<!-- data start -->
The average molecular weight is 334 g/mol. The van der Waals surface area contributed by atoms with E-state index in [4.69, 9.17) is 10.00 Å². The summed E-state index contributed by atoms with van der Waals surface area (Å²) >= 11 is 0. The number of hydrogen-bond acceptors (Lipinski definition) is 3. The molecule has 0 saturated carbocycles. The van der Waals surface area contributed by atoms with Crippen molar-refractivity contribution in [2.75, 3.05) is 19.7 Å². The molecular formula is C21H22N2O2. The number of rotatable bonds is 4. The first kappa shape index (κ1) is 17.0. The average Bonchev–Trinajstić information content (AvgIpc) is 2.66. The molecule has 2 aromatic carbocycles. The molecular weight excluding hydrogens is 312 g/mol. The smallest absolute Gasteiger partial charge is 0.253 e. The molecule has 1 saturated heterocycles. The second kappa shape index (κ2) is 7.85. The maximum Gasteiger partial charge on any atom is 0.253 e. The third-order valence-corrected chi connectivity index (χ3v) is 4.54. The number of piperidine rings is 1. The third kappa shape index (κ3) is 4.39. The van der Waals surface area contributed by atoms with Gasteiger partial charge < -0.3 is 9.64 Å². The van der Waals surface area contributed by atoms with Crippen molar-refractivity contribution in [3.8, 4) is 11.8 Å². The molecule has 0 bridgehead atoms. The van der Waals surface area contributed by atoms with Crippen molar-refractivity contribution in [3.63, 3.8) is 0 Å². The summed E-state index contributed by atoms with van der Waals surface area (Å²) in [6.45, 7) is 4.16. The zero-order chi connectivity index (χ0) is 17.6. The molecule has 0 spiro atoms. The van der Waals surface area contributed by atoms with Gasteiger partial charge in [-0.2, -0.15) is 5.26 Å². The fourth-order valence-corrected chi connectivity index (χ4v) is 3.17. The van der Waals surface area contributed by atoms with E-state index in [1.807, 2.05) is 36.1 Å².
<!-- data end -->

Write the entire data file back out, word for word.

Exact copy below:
The average molecular weight is 334 g/mol. The van der Waals surface area contributed by atoms with E-state index in [4.69, 9.17) is 10.00 Å². The summed E-state index contributed by atoms with van der Waals surface area (Å²) >= 11 is 0. The number of hydrogen-bond acceptors (Lipinski definition) is 3. The molecule has 0 saturated carbocycles. The van der Waals surface area contributed by atoms with Crippen molar-refractivity contribution in [2.75, 3.05) is 19.7 Å². The molecular formula is C21H22N2O2. The number of rotatable bonds is 4. The first kappa shape index (κ1) is 17.0. The average Bonchev–Trinajstić information content (AvgIpc) is 2.66. The molecule has 2 aromatic carbocycles. The molecular weight excluding hydrogens is 312 g/mol. The smallest absolute Gasteiger partial charge is 0.253 e. The molecule has 1 saturated heterocycles. The second kappa shape index (κ2) is 7.85. The maximum Gasteiger partial charge on any atom is 0.253 e. The third-order valence-corrected chi connectivity index (χ3v) is 4.54. The number of piperidine rings is 1. The third kappa shape index (κ3) is 4.39. The van der Waals surface area contributed by atoms with Gasteiger partial charge < -0.3 is 9.64 Å². The van der Waals surface area contributed by atoms with Crippen molar-refractivity contribution in [3.8, 4) is 11.8 Å². The molecule has 0 bridgehead atoms. The van der Waals surface area contributed by atoms with Crippen molar-refractivity contribution in [3.63, 3.8) is 0 Å². The summed E-state index contributed by atoms with van der Waals surface area (Å²) in [6.45, 7) is 4.16. The zero-order chi connectivity index (χ0) is 17.6. The molecule has 0 spiro atoms. The van der Waals surface area contributed by atoms with Gasteiger partial charge in [-0.2, -0.15) is 5.26 Å². The fourth-order valence-corrected chi connectivity index (χ4v) is 3.17. The van der Waals surface area contributed by atoms with E-state index in [1.807, 2.05) is 36.1 Å².